- Peter de Villiers believes his EP Elephants' journey towards becoming fully professional again is akin to South Africa's return from isolation back in 1992.
- He particularly noted how his team - who lost 87-10 to the Bulls at the weekend - were given a harsh introduction into the intensity of top-level rugby.
- In addition to the union's own challenges, De Villiers argues that structural issues outside of rugby itself will need to be addressed.
While the first post-isolation Springbok team didn't lose Test matches by 77-point margins, Peter de Villiers believes his Eastern Province charges will experience the same teething problems as the local game did in the 1990s and early 2000s.
It's a somewhat crude if valid comparison to make as hindsight proved that South Africa's exclusion from international rugby had the knock-on effect of making the sport adapt slower to the demands of professionalism.
Following the liquidation of the Southern Kings last year, the professional game in Gqeberha (formerly Port Elizabeth) has been left in ruins, leaving De Villiers with a major rebuilding mission.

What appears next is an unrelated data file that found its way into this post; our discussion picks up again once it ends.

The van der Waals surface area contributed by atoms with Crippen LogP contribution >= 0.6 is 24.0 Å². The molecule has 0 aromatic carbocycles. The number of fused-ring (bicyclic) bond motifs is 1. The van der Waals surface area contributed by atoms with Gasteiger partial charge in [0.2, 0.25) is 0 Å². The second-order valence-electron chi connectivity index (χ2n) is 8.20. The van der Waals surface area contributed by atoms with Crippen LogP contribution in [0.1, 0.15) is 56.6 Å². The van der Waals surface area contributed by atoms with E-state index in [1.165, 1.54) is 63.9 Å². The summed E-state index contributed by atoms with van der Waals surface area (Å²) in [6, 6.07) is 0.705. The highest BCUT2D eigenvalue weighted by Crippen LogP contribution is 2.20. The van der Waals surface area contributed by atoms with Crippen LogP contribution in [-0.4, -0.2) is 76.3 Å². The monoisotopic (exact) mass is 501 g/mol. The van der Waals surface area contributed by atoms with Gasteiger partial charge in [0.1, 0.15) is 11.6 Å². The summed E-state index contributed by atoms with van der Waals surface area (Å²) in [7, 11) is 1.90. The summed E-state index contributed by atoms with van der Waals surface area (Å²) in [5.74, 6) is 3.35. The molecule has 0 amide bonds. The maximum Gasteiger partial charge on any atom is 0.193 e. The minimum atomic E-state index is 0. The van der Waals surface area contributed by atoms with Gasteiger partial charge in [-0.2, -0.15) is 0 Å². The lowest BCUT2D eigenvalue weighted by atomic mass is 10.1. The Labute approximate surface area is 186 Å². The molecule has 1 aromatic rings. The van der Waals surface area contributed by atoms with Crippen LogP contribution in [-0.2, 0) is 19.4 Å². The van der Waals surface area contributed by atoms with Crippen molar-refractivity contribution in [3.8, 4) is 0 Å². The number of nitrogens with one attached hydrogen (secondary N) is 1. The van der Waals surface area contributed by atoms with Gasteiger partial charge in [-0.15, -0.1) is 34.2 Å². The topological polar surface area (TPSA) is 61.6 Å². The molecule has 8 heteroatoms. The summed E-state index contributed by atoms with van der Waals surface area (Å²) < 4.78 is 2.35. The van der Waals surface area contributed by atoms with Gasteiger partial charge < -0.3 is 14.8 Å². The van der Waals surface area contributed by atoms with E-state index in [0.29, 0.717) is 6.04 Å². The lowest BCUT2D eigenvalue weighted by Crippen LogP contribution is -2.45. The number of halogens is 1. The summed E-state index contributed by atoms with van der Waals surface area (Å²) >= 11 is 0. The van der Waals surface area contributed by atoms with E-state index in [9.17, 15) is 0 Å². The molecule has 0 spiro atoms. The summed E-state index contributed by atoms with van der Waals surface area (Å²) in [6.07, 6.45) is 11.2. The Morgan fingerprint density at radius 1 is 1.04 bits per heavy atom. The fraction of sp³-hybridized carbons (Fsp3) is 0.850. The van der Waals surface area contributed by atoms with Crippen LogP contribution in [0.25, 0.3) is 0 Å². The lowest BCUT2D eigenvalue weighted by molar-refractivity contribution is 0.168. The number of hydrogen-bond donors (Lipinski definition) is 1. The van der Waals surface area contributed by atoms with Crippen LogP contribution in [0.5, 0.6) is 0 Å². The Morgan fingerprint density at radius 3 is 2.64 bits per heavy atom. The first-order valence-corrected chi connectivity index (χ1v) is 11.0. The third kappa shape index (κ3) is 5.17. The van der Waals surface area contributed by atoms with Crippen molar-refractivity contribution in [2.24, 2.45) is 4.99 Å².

"A lot of things will need to change," said the former Springbok coach after the Elephants were hammered 87-10 by the Bulls in their opening match of the preparation series.
"It reminds me of when we came back from isolation all those years back and re-entered world rugby, how it took time for us to get to grips with the speed and intensity of the game and all those kind of things.
"Eastern Province rugby has been kept out of the professional game for a long time. To bring these club players together and have them play for the first time in almost a year-and-a-half against the Bulls was always going to be tough."
The margin of defeat is substantial enough to call into question the overall state of the game in the region, not just its flagship team.
"A lot of things will need to change in Eastern Province itself. But for me to talk about things outside the team and union is not advisable. It won't help one bit," said De Villiers.
"We'll have to go back and talk to the people on the inside and together find solutions that will make this team more professional, so that the players can start building viable careers."
For now though, De Villiers' immediate attention is merely moulding a unit that can deliver respectable performances and is encouraged by the fact that he now has a clearer idea of what work-ons are required.
"I thought we actually scrummed pretty well, but we lost too many balls that robbed us of the opportunity to show people what we're about," he said.
"This game was harsh, but a great learning curve too. We know now what we need to improve on and what's required at this level to stand up as a team.
"There are a helluva lot of things to work on and the good thing is that we know now."